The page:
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 LED Lighting Reduces Nutrients in Milk

LED Lighting Reduces Nutrients in Milk

Tuesday 28 May 2019

LED lighting on supermarket shelves is reducing the nutritional value of milk and shortening its shelf life, says a new report from Newcastle University.

The report, ‘Milk: Light exposure and depletion of key nutrients’, shows that high-intensity lighting, such as that found in supermarket dairy cabinets, reduces essential nutrients such as Vitamin A, Vitamin B2 (riboflavin) and Vitamin D, all of which are important components of a healthy diet, helping to prevent disease and support growth. Most consumers are unaware that light can significantly impact milk quality, taste and nutrition. In fact most of us do not realise the power of light and the impact it has on the health of all plants and food, as well as eyesight, well-being and the human condition. Light really matters, but all light is not the same.

Dr Catherine Birch, Newcastle University, School of Natural and Environmental Sciences said “While milk is just one component of a healthy diet, it is an important one, providing people with many essential nutrients including vitamins, protein and minerals. The damaging effects of light can be influenced by the light intensity and time of exposure, so longer exposure to light causes milk to deteriorate faster”.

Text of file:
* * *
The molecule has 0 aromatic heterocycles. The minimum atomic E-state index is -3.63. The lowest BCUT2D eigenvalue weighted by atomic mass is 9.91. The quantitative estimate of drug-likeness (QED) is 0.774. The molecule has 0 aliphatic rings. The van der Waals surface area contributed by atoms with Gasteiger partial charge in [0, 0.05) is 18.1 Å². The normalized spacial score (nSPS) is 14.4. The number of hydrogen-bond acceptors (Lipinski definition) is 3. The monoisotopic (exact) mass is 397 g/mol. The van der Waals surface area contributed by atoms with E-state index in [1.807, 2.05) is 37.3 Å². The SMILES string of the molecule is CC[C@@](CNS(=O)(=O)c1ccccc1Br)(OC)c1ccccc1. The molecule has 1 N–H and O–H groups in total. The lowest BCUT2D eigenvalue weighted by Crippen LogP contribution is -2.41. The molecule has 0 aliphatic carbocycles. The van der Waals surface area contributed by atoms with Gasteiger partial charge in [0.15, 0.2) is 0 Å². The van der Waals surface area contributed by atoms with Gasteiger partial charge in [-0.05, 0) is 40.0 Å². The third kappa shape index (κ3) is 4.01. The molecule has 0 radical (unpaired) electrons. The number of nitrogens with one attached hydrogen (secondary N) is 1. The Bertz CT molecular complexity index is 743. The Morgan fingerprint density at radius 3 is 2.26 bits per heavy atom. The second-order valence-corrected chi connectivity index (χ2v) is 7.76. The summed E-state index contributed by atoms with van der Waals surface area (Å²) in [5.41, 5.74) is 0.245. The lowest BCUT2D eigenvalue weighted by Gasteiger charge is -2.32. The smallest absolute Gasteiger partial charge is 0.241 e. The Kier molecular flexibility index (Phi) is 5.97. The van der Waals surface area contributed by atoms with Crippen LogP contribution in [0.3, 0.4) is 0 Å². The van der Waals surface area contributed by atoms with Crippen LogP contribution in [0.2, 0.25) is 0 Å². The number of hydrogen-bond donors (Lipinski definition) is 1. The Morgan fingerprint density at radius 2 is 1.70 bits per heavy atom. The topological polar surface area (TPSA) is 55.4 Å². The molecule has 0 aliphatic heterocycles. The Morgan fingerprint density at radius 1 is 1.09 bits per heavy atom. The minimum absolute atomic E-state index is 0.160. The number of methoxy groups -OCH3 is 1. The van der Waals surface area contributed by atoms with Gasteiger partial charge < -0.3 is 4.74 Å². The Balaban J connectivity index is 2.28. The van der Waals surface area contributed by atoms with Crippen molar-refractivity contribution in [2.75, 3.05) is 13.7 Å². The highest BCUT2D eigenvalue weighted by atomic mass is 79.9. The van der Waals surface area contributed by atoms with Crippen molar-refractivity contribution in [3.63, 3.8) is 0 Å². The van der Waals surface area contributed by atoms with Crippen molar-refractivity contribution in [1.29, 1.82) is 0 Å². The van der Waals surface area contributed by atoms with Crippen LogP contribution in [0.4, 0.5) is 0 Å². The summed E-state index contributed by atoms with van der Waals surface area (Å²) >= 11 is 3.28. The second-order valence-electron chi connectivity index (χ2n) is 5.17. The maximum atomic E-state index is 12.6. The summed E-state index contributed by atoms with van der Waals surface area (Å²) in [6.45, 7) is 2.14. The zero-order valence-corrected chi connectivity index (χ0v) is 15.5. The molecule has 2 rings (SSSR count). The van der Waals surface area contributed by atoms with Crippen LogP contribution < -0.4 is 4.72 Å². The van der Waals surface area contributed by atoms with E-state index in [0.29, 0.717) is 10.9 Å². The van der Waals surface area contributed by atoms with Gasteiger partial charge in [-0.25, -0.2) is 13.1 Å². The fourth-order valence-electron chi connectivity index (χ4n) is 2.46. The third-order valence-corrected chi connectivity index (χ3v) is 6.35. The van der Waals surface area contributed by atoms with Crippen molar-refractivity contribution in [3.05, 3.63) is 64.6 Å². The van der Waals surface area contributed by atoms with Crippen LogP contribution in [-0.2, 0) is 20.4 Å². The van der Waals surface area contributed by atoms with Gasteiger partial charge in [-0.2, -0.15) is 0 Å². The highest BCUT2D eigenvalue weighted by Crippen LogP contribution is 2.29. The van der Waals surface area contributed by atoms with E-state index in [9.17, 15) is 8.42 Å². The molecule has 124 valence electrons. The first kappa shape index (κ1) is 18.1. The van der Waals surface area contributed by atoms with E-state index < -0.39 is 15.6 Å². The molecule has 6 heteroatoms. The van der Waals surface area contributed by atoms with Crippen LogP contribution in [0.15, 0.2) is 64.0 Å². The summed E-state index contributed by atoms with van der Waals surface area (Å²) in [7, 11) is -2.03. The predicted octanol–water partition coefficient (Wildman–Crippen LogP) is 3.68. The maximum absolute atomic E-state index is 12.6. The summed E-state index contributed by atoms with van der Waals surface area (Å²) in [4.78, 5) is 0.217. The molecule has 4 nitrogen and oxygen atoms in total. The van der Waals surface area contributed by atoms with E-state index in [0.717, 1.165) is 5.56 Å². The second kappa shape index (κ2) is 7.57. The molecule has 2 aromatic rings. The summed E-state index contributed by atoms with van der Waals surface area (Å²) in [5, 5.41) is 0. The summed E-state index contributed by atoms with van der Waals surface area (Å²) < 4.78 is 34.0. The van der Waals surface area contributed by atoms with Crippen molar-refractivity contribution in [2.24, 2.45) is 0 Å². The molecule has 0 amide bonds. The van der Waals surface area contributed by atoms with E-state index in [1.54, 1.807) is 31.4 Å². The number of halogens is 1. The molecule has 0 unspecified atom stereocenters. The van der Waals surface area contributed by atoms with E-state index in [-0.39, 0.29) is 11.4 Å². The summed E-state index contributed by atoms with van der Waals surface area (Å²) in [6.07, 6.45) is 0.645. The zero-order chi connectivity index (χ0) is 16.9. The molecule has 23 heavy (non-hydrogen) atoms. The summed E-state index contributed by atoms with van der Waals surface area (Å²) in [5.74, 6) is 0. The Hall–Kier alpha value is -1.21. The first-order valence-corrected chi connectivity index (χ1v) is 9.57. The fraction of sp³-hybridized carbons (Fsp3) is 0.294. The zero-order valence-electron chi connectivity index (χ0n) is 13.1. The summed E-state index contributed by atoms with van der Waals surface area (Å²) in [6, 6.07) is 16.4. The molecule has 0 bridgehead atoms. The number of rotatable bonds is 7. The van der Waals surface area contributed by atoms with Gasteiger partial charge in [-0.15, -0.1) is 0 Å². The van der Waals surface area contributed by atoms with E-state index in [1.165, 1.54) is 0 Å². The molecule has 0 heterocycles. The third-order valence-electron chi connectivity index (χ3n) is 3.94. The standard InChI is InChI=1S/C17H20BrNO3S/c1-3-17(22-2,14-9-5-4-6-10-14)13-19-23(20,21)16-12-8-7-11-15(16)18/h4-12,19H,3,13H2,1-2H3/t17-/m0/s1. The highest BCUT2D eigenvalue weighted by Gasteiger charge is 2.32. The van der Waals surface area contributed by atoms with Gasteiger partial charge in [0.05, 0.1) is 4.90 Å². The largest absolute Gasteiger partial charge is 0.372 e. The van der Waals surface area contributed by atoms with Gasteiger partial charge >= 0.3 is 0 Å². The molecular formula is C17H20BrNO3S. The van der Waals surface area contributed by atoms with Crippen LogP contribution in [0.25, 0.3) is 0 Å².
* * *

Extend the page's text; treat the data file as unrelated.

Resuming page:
The report notes there are solutions to this issue including packaging which is designed to be light-protected as technology is available to design containers that reduce or prevent light damage. Laboratory testing on milk found that while the light-protected milk retained almost all Vitamin B2 and lost only 16% of Vitamin A, while non-light protected milk lost all Vitamin B2 and 93% of Vitamin A.

Georgia Kollias, VP Global Brand Development at Noluma said “Many consumers would choose light-protected milk for their families if they had that option, so we’re encouraging retailers and manufacturers to give them that choice”

It is becoming increasingly evident that we need to pay closer attention to the intensity and make-up of the light used in commercial applications as well as in the home.


  1. Report Says Exposure to LED Lighting Reduces Nutrition of Milk.


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